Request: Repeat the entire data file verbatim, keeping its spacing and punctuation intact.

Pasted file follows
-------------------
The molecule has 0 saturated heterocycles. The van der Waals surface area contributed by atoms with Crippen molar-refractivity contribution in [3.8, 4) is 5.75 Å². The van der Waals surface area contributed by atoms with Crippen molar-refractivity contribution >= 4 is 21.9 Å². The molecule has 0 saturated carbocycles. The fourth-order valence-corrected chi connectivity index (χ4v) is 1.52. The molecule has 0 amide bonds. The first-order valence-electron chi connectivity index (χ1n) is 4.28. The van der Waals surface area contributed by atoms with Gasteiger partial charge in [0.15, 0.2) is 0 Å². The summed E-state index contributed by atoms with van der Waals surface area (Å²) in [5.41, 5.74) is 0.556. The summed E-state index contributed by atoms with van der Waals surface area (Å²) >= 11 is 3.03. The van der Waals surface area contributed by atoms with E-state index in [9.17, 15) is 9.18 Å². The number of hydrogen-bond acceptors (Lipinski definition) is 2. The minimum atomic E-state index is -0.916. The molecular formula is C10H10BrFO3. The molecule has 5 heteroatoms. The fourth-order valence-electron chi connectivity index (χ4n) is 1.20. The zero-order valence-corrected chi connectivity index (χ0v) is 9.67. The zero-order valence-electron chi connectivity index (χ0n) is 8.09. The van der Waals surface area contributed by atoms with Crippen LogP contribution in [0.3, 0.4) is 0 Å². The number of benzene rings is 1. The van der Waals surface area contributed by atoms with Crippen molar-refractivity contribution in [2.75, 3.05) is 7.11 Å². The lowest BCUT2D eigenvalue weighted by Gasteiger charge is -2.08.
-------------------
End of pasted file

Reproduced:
The molecule has 0 saturated heterocycles. The van der Waals surface area contributed by atoms with Crippen molar-refractivity contribution in [3.8, 4) is 5.75 Å². The van der Waals surface area contributed by atoms with Crippen molar-refractivity contribution >= 4 is 21.9 Å². The molecule has 0 saturated carbocycles. The fourth-order valence-corrected chi connectivity index (χ4v) is 1.52. The molecule has 0 amide bonds. The first-order valence-electron chi connectivity index (χ1n) is 4.28. The van der Waals surface area contributed by atoms with Gasteiger partial charge in [0.15, 0.2) is 0 Å². The summed E-state index contributed by atoms with van der Waals surface area (Å²) in [5.41, 5.74) is 0.556. The summed E-state index contributed by atoms with van der Waals surface area (Å²) >= 11 is 3.03. The van der Waals surface area contributed by atoms with E-state index in [9.17, 15) is 9.18 Å². The number of hydrogen-bond acceptors (Lipinski definition) is 2. The minimum atomic E-state index is -0.916. The molecular formula is C10H10BrFO3. The molecule has 5 heteroatoms. The fourth-order valence-electron chi connectivity index (χ4n) is 1.20. The zero-order valence-corrected chi connectivity index (χ0v) is 9.67. The zero-order valence-electron chi connectivity index (χ0n) is 8.09. The van der Waals surface area contributed by atoms with Crippen LogP contribution in [0.3, 0.4) is 0 Å². The number of benzene rings is 1. The van der Waals surface area contributed by atoms with Crippen molar-refractivity contribution in [2.75, 3.05) is 7.11 Å². The lowest BCUT2D eigenvalue weighted by Gasteiger charge is -2.08.